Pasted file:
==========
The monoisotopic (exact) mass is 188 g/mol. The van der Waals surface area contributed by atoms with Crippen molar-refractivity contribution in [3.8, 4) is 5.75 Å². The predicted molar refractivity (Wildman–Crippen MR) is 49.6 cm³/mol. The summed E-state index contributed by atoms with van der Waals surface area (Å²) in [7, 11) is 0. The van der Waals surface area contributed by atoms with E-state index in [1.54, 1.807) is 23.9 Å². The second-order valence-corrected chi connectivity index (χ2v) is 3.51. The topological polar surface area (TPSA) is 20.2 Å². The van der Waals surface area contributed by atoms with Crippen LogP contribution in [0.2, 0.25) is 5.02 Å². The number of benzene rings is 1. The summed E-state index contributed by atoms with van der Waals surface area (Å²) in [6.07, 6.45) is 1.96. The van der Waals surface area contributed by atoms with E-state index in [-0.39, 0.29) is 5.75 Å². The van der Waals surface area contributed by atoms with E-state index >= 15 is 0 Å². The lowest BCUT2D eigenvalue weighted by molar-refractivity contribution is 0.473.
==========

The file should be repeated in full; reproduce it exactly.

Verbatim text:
The monoisotopic (exact) mass is 188 g/mol. The van der Waals surface area contributed by atoms with Crippen molar-refractivity contribution in [3.8, 4) is 5.75 Å². The predicted molar refractivity (Wildman–Crippen MR) is 49.6 cm³/mol. The summed E-state index contributed by atoms with van der Waals surface area (Å²) in [7, 11) is 0. The van der Waals surface area contributed by atoms with E-state index in [1.54, 1.807) is 23.9 Å². The second-order valence-corrected chi connectivity index (χ2v) is 3.51. The topological polar surface area (TPSA) is 20.2 Å². The van der Waals surface area contributed by atoms with Crippen LogP contribution in [0.2, 0.25) is 5.02 Å². The number of benzene rings is 1. The summed E-state index contributed by atoms with van der Waals surface area (Å²) in [6.07, 6.45) is 1.96. The van der Waals surface area contributed by atoms with E-state index in [-0.39, 0.29) is 5.75 Å². The van der Waals surface area contributed by atoms with E-state index >= 15 is 0 Å². The lowest BCUT2D eigenvalue weighted by molar-refractivity contribution is 0.473.